Margaret Smith

Primary Teacher

Condorrat Primary

  • Growth Mindset

What happens when I use positive reinforcement in the classroom?


According to Witzel and Mercer, 2003, “The area of behaviour interventions in classrooms receives more attention than many other aspects of schooling” (p. 89). Many teaching programmes and schools provide strategies for managing behaviour (Yost and Mosca, 2002). In modern day classrooms, discipline can sometimes be seen as more important than the actual learning, where valuable time is spent dealing with students and their behaviour (Witzel and Mercer, 2003). To insure good behaviour is continuous, positive reinforcement is needed. (Miltenberger, 2008).

In relation to current Scottish policy, the two main policies supporting positive reinforcement in the classroom is that of the Curriculum for Excellence (CfE) and Getting it Right for Every Child (GIRFEC). Both highlight the need for developing good relationships and positive behaviour in the classroom to promote the right environment for effective learning and teaching. Children need to feel included, respected, safe and secure in the classroom where their achievements and contributions are valued, meaning they are more likely to develop resilience and positive self-esteem.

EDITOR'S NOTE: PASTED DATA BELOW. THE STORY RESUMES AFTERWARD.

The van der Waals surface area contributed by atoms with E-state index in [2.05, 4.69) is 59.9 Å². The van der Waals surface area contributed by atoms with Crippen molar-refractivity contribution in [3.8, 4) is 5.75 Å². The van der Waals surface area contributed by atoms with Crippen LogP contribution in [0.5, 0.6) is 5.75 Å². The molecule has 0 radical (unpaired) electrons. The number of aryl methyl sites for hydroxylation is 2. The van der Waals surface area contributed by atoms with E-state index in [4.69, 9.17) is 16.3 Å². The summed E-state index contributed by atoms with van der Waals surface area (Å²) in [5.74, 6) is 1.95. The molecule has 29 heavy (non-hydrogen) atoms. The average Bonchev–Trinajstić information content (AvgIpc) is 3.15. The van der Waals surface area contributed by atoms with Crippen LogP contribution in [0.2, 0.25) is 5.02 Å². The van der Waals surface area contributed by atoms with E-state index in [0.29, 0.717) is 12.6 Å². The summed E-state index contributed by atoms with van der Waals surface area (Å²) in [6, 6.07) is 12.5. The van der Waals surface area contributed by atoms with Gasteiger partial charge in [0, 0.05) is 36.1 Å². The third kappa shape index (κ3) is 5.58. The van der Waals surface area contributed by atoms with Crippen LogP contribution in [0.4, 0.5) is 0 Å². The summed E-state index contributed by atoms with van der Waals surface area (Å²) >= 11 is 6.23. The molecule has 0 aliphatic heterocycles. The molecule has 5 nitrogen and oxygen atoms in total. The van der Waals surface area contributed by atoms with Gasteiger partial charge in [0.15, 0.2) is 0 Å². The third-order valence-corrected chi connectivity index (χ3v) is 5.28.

During this enquiry I will look at children’s use of Gaelic and their level of fluency. The intention is that by the end of this enquiry period the children will be using Gaelic continually in the classroom without need of reinforcement and that their level of fluency in the language will have developed, and be at a higher level than before.


This enquiry explored behaviour modification by using rewards and positive reinforcement to encourage positive, observable behaviour in the pupils. By using positive reinforcement to develop, increase and encourage the use of their Gaelic skills within the classroom.

Download Practitioner Enquiry